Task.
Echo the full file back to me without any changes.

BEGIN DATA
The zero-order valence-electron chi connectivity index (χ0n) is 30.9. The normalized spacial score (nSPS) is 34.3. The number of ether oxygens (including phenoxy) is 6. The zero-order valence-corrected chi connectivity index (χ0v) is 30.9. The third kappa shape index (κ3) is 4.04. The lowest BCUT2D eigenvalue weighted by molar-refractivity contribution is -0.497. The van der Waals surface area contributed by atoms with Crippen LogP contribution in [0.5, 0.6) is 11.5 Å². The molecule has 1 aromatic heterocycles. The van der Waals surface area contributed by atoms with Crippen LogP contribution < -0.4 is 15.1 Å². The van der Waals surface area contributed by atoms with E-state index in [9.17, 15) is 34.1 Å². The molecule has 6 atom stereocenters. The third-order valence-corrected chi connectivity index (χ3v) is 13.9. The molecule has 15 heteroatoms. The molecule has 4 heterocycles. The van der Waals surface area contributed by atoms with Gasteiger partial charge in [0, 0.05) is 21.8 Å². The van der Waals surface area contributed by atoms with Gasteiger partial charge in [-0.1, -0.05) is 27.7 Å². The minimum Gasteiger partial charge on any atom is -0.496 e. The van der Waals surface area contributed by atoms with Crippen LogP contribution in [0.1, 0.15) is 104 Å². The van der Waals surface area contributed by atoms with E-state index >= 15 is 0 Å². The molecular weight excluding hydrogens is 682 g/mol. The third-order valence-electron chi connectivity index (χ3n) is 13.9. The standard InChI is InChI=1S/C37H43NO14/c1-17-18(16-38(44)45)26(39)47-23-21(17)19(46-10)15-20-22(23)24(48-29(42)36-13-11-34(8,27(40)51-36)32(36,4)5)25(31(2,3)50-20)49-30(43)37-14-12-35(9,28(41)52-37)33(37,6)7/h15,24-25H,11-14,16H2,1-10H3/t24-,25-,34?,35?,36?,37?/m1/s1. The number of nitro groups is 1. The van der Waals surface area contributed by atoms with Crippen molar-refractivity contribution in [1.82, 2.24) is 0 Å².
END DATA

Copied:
The zero-order valence-electron chi connectivity index (χ0n) is 30.9. The normalized spacial score (nSPS) is 34.3. The number of ether oxygens (including phenoxy) is 6. The zero-order valence-corrected chi connectivity index (χ0v) is 30.9. The third kappa shape index (κ3) is 4.04. The lowest BCUT2D eigenvalue weighted by molar-refractivity contribution is -0.497. The van der Waals surface area contributed by atoms with Crippen LogP contribution in [0.5, 0.6) is 11.5 Å². The molecule has 1 aromatic heterocycles. The van der Waals surface area contributed by atoms with Crippen LogP contribution < -0.4 is 15.1 Å². The van der Waals surface area contributed by atoms with E-state index in [9.17, 15) is 34.1 Å². The molecule has 6 atom stereocenters. The third-order valence-corrected chi connectivity index (χ3v) is 13.9. The molecule has 15 heteroatoms. The molecule has 4 heterocycles. The van der Waals surface area contributed by atoms with Gasteiger partial charge in [0, 0.05) is 21.8 Å². The van der Waals surface area contributed by atoms with Gasteiger partial charge in [-0.1, -0.05) is 27.7 Å². The minimum Gasteiger partial charge on any atom is -0.496 e. The van der Waals surface area contributed by atoms with Crippen LogP contribution in [0.1, 0.15) is 104 Å². The van der Waals surface area contributed by atoms with E-state index >= 15 is 0 Å². The molecular weight excluding hydrogens is 682 g/mol. The third-order valence-electron chi connectivity index (χ3n) is 13.9. The standard InChI is InChI=1S/C37H43NO14/c1-17-18(16-38(44)45)26(39)47-23-21(17)19(46-10)15-20-22(23)24(48-29(42)36-13-11-34(8,27(40)51-36)32(36,4)5)25(31(2,3)50-20)49-30(43)37-14-12-35(9,28(41)52-37)33(37,6)7/h15,24-25H,11-14,16H2,1-10H3/t24-,25-,34?,35?,36?,37?/m1/s1. The number of nitro groups is 1. The van der Waals surface area contributed by atoms with Crippen molar-refractivity contribution in [1.82, 2.24) is 0 Å².